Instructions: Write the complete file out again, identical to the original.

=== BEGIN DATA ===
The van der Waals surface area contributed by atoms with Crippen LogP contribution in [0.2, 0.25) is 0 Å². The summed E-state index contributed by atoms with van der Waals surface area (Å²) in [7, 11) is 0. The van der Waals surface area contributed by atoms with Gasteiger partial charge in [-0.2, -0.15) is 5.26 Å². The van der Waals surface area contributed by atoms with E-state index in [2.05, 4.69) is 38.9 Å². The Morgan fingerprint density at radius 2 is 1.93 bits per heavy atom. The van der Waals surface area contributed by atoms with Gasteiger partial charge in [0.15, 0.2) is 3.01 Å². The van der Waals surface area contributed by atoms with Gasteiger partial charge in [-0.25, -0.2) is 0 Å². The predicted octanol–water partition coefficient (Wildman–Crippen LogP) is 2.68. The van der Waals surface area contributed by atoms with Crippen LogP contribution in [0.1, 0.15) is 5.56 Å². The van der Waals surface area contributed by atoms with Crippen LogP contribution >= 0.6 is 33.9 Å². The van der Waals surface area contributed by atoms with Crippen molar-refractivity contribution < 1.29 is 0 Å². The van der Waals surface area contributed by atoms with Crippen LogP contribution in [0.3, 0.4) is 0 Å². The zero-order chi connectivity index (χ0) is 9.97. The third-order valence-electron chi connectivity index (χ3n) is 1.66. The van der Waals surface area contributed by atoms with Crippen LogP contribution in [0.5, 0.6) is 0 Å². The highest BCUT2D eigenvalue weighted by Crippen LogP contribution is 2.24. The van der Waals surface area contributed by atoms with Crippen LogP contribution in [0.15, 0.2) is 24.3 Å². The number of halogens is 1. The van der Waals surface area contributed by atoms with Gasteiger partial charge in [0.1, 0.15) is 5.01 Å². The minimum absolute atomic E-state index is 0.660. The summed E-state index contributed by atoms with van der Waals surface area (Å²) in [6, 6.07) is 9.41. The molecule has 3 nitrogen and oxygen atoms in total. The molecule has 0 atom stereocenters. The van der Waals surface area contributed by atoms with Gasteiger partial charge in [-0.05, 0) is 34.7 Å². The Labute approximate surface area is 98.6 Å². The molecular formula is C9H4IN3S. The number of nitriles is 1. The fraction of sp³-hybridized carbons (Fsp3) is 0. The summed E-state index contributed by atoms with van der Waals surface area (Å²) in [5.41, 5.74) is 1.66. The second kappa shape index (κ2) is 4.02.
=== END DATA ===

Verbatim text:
The van der Waals surface area contributed by atoms with Crippen LogP contribution in [0.2, 0.25) is 0 Å². The summed E-state index contributed by atoms with van der Waals surface area (Å²) in [7, 11) is 0. The van der Waals surface area contributed by atoms with Gasteiger partial charge in [-0.2, -0.15) is 5.26 Å². The van der Waals surface area contributed by atoms with E-state index in [2.05, 4.69) is 38.9 Å². The Morgan fingerprint density at radius 2 is 1.93 bits per heavy atom. The van der Waals surface area contributed by atoms with Gasteiger partial charge in [0.15, 0.2) is 3.01 Å². The van der Waals surface area contributed by atoms with Gasteiger partial charge in [-0.25, -0.2) is 0 Å². The predicted octanol–water partition coefficient (Wildman–Crippen LogP) is 2.68. The van der Waals surface area contributed by atoms with Crippen LogP contribution in [0.1, 0.15) is 5.56 Å². The van der Waals surface area contributed by atoms with Crippen LogP contribution >= 0.6 is 33.9 Å². The van der Waals surface area contributed by atoms with Crippen molar-refractivity contribution < 1.29 is 0 Å². The van der Waals surface area contributed by atoms with Crippen LogP contribution in [0.3, 0.4) is 0 Å². The zero-order chi connectivity index (χ0) is 9.97. The third-order valence-electron chi connectivity index (χ3n) is 1.66. The van der Waals surface area contributed by atoms with Crippen LogP contribution in [0.5, 0.6) is 0 Å². The highest BCUT2D eigenvalue weighted by Crippen LogP contribution is 2.24. The van der Waals surface area contributed by atoms with Crippen LogP contribution in [0.15, 0.2) is 24.3 Å². The number of halogens is 1. The van der Waals surface area contributed by atoms with Gasteiger partial charge in [0.1, 0.15) is 5.01 Å². The minimum absolute atomic E-state index is 0.660. The summed E-state index contributed by atoms with van der Waals surface area (Å²) in [6, 6.07) is 9.41. The molecule has 3 nitrogen and oxygen atoms in total. The molecule has 0 atom stereocenters. The van der Waals surface area contributed by atoms with Gasteiger partial charge in [-0.05, 0) is 34.7 Å². The Labute approximate surface area is 98.6 Å². The molecular formula is C9H4IN3S. The number of nitriles is 1. The fraction of sp³-hybridized carbons (Fsp3) is 0. The summed E-state index contributed by atoms with van der Waals surface area (Å²) in [5.41, 5.74) is 1.66. The second kappa shape index (κ2) is 4.02.